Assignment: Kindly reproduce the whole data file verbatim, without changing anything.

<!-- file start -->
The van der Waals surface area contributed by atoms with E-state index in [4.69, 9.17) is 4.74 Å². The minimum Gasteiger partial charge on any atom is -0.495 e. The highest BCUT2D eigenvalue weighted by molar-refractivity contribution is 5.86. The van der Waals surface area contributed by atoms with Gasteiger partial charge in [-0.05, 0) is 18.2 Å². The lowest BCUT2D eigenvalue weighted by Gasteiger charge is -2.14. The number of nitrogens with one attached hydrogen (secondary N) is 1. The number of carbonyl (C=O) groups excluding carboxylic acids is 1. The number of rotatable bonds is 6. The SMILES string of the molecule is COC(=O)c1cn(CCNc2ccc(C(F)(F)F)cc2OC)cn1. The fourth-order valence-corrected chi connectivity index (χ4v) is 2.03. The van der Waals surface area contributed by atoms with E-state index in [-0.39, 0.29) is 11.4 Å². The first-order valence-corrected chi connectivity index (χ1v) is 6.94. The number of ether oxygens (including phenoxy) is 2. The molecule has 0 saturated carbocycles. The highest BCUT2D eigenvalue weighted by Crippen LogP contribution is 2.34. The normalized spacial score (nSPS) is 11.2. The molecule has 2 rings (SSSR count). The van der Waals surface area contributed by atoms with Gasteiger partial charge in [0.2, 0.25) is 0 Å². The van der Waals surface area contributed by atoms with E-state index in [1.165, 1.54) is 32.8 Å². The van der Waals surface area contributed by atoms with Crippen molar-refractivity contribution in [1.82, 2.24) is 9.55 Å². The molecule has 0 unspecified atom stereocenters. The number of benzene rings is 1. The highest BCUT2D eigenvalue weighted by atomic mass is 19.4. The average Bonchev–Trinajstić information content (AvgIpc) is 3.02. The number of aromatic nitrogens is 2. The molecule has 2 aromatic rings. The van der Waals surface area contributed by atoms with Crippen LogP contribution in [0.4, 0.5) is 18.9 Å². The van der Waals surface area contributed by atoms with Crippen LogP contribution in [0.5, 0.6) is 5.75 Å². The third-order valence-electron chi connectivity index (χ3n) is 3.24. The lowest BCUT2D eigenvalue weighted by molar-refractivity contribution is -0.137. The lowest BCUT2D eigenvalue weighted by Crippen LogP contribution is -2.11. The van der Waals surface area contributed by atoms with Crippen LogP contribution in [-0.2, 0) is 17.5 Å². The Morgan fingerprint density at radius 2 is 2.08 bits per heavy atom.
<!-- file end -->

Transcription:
The van der Waals surface area contributed by atoms with E-state index in [4.69, 9.17) is 4.74 Å². The minimum Gasteiger partial charge on any atom is -0.495 e. The highest BCUT2D eigenvalue weighted by molar-refractivity contribution is 5.86. The van der Waals surface area contributed by atoms with Gasteiger partial charge in [-0.05, 0) is 18.2 Å². The lowest BCUT2D eigenvalue weighted by Gasteiger charge is -2.14. The number of nitrogens with one attached hydrogen (secondary N) is 1. The number of carbonyl (C=O) groups excluding carboxylic acids is 1. The number of rotatable bonds is 6. The SMILES string of the molecule is COC(=O)c1cn(CCNc2ccc(C(F)(F)F)cc2OC)cn1. The fourth-order valence-corrected chi connectivity index (χ4v) is 2.03. The van der Waals surface area contributed by atoms with E-state index in [-0.39, 0.29) is 11.4 Å². The first-order valence-corrected chi connectivity index (χ1v) is 6.94. The number of ether oxygens (including phenoxy) is 2. The molecule has 0 saturated carbocycles. The highest BCUT2D eigenvalue weighted by Crippen LogP contribution is 2.34. The normalized spacial score (nSPS) is 11.2. The molecule has 2 rings (SSSR count). The van der Waals surface area contributed by atoms with Gasteiger partial charge in [0.2, 0.25) is 0 Å². The van der Waals surface area contributed by atoms with E-state index in [1.165, 1.54) is 32.8 Å². The van der Waals surface area contributed by atoms with Crippen molar-refractivity contribution in [1.82, 2.24) is 9.55 Å². The molecule has 0 unspecified atom stereocenters. The number of benzene rings is 1. The highest BCUT2D eigenvalue weighted by atomic mass is 19.4. The average Bonchev–Trinajstić information content (AvgIpc) is 3.02. The number of aromatic nitrogens is 2. The molecule has 2 aromatic rings. The van der Waals surface area contributed by atoms with Crippen LogP contribution in [0.4, 0.5) is 18.9 Å². The van der Waals surface area contributed by atoms with Crippen LogP contribution in [0.5, 0.6) is 5.75 Å². The third-order valence-electron chi connectivity index (χ3n) is 3.24. The lowest BCUT2D eigenvalue weighted by molar-refractivity contribution is -0.137. The lowest BCUT2D eigenvalue weighted by Crippen LogP contribution is -2.11. The van der Waals surface area contributed by atoms with Crippen LogP contribution in [-0.2, 0) is 17.5 Å². The Morgan fingerprint density at radius 2 is 2.08 bits per heavy atom.